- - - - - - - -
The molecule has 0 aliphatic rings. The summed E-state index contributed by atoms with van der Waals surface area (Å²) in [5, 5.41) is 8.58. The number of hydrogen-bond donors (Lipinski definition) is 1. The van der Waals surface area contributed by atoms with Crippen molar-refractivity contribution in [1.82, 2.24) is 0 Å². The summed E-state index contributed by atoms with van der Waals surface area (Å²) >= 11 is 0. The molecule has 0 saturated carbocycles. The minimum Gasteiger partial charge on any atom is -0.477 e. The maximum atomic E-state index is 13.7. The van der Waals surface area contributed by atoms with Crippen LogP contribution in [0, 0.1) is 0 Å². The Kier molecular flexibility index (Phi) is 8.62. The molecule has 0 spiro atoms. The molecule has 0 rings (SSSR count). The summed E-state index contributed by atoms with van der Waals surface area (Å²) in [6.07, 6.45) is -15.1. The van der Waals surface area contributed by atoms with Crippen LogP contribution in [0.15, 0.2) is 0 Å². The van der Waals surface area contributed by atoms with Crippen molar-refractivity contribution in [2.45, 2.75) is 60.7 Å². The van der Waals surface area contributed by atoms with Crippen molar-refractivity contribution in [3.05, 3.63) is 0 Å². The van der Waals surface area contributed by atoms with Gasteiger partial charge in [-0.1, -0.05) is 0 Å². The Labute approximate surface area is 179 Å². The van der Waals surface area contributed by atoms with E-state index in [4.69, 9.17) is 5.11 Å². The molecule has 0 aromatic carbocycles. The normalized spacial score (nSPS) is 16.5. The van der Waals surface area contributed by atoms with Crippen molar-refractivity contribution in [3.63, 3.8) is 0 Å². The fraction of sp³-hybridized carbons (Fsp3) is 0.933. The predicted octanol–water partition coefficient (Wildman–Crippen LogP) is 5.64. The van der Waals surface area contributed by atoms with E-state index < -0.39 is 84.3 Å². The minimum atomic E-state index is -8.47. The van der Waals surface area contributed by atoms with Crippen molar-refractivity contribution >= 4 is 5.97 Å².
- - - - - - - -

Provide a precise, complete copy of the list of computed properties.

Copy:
The molecule has 0 aliphatic rings. The summed E-state index contributed by atoms with van der Waals surface area (Å²) in [5, 5.41) is 8.58. The number of hydrogen-bond donors (Lipinski definition) is 1. The van der Waals surface area contributed by atoms with Crippen molar-refractivity contribution in [1.82, 2.24) is 0 Å². The summed E-state index contributed by atoms with van der Waals surface area (Å²) >= 11 is 0. The molecule has 0 saturated carbocycles. The minimum Gasteiger partial charge on any atom is -0.477 e. The maximum atomic E-state index is 13.7. The van der Waals surface area contributed by atoms with Crippen LogP contribution in [0, 0.1) is 0 Å². The Kier molecular flexibility index (Phi) is 8.62. The molecule has 0 spiro atoms. The molecule has 0 rings (SSSR count). The summed E-state index contributed by atoms with van der Waals surface area (Å²) in [6.07, 6.45) is -15.1. The van der Waals surface area contributed by atoms with Crippen LogP contribution in [0.15, 0.2) is 0 Å². The van der Waals surface area contributed by atoms with Crippen molar-refractivity contribution in [2.45, 2.75) is 60.7 Å². The van der Waals surface area contributed by atoms with Crippen molar-refractivity contribution in [3.05, 3.63) is 0 Å². The van der Waals surface area contributed by atoms with Gasteiger partial charge in [-0.1, -0.05) is 0 Å². The Labute approximate surface area is 179 Å². The van der Waals surface area contributed by atoms with E-state index in [4.69, 9.17) is 5.11 Å². The molecule has 0 aromatic carbocycles. The normalized spacial score (nSPS) is 16.5. The van der Waals surface area contributed by atoms with Crippen molar-refractivity contribution in [3.63, 3.8) is 0 Å². The fraction of sp³-hybridized carbons (Fsp3) is 0.933. The predicted octanol–water partition coefficient (Wildman–Crippen LogP) is 5.64. The van der Waals surface area contributed by atoms with E-state index < -0.39 is 84.3 Å². The minimum atomic E-state index is -8.47. The van der Waals surface area contributed by atoms with Crippen molar-refractivity contribution >= 4 is 5.97 Å².